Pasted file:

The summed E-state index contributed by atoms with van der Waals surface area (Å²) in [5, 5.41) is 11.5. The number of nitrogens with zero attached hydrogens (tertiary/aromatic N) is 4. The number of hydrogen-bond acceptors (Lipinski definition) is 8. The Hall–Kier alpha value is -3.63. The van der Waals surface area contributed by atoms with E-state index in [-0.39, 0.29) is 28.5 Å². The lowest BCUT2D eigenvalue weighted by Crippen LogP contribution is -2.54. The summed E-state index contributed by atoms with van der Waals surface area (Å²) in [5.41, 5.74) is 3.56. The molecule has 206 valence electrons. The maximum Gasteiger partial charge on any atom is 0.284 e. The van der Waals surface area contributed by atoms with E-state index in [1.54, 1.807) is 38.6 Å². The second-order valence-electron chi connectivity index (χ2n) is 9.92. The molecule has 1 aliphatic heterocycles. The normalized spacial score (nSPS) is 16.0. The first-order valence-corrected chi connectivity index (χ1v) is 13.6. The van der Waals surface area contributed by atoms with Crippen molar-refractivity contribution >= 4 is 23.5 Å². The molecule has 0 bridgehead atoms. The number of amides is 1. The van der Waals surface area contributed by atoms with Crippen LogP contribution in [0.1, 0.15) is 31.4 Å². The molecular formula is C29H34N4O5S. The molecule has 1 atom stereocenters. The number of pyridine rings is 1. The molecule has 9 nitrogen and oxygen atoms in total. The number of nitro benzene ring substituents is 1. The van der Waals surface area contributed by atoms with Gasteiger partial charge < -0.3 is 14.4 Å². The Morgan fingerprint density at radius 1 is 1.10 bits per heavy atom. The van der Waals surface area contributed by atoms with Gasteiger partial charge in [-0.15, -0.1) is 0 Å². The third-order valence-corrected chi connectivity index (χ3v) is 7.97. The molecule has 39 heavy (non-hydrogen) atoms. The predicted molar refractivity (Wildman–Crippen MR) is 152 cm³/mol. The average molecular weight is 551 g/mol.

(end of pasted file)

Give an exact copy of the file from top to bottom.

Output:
The summed E-state index contributed by atoms with van der Waals surface area (Å²) in [5, 5.41) is 11.5. The number of nitrogens with zero attached hydrogens (tertiary/aromatic N) is 4. The number of hydrogen-bond acceptors (Lipinski definition) is 8. The Hall–Kier alpha value is -3.63. The van der Waals surface area contributed by atoms with E-state index in [-0.39, 0.29) is 28.5 Å². The lowest BCUT2D eigenvalue weighted by Crippen LogP contribution is -2.54. The summed E-state index contributed by atoms with van der Waals surface area (Å²) in [5.41, 5.74) is 3.56. The molecule has 206 valence electrons. The maximum Gasteiger partial charge on any atom is 0.284 e. The van der Waals surface area contributed by atoms with E-state index in [1.54, 1.807) is 38.6 Å². The second-order valence-electron chi connectivity index (χ2n) is 9.92. The molecule has 1 aliphatic heterocycles. The normalized spacial score (nSPS) is 16.0. The first-order valence-corrected chi connectivity index (χ1v) is 13.6. The van der Waals surface area contributed by atoms with Crippen molar-refractivity contribution >= 4 is 23.5 Å². The molecule has 0 bridgehead atoms. The number of amides is 1. The van der Waals surface area contributed by atoms with Crippen LogP contribution in [0.1, 0.15) is 31.4 Å². The molecular formula is C29H34N4O5S. The molecule has 1 atom stereocenters. The number of pyridine rings is 1. The molecule has 9 nitrogen and oxygen atoms in total. The number of nitro benzene ring substituents is 1. The van der Waals surface area contributed by atoms with Gasteiger partial charge < -0.3 is 14.4 Å². The Morgan fingerprint density at radius 1 is 1.10 bits per heavy atom. The van der Waals surface area contributed by atoms with Gasteiger partial charge in [-0.15, -0.1) is 0 Å². The third-order valence-corrected chi connectivity index (χ3v) is 7.97. The molecule has 39 heavy (non-hydrogen) atoms. The predicted molar refractivity (Wildman–Crippen MR) is 152 cm³/mol. The average molecular weight is 551 g/mol.